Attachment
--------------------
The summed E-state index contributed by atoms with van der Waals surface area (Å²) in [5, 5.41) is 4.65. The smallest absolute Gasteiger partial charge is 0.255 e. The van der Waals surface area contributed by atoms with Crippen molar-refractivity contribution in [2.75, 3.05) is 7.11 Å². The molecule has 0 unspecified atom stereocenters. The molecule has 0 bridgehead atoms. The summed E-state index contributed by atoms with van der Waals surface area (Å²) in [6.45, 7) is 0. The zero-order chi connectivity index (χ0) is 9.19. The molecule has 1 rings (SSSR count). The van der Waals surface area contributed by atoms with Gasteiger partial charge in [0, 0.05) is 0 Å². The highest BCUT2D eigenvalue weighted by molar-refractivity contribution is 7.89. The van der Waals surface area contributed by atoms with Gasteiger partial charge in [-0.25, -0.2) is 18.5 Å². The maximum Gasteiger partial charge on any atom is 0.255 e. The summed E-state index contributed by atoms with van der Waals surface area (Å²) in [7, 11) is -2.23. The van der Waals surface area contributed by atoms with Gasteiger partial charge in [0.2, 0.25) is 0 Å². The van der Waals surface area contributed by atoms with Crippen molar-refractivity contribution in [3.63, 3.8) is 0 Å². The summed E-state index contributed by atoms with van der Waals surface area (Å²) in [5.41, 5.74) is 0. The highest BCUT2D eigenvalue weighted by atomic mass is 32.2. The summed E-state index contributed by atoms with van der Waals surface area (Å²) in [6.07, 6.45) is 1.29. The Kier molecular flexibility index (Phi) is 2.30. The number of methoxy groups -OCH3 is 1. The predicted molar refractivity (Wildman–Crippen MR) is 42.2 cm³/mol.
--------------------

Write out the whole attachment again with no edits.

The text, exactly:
The summed E-state index contributed by atoms with van der Waals surface area (Å²) in [5, 5.41) is 4.65. The smallest absolute Gasteiger partial charge is 0.255 e. The van der Waals surface area contributed by atoms with Crippen molar-refractivity contribution in [2.75, 3.05) is 7.11 Å². The molecule has 0 unspecified atom stereocenters. The molecule has 0 bridgehead atoms. The summed E-state index contributed by atoms with van der Waals surface area (Å²) in [6.45, 7) is 0. The zero-order chi connectivity index (χ0) is 9.19. The molecule has 1 rings (SSSR count). The van der Waals surface area contributed by atoms with Gasteiger partial charge in [0, 0.05) is 0 Å². The highest BCUT2D eigenvalue weighted by molar-refractivity contribution is 7.89. The van der Waals surface area contributed by atoms with Gasteiger partial charge in [-0.25, -0.2) is 18.5 Å². The maximum Gasteiger partial charge on any atom is 0.255 e. The summed E-state index contributed by atoms with van der Waals surface area (Å²) in [7, 11) is -2.23. The van der Waals surface area contributed by atoms with Gasteiger partial charge in [0.2, 0.25) is 0 Å². The van der Waals surface area contributed by atoms with Crippen molar-refractivity contribution in [3.63, 3.8) is 0 Å². The summed E-state index contributed by atoms with van der Waals surface area (Å²) in [5.41, 5.74) is 0. The highest BCUT2D eigenvalue weighted by atomic mass is 32.2. The summed E-state index contributed by atoms with van der Waals surface area (Å²) in [6.07, 6.45) is 1.29. The Kier molecular flexibility index (Phi) is 2.30. The number of methoxy groups -OCH3 is 1. The predicted molar refractivity (Wildman–Crippen MR) is 42.2 cm³/mol.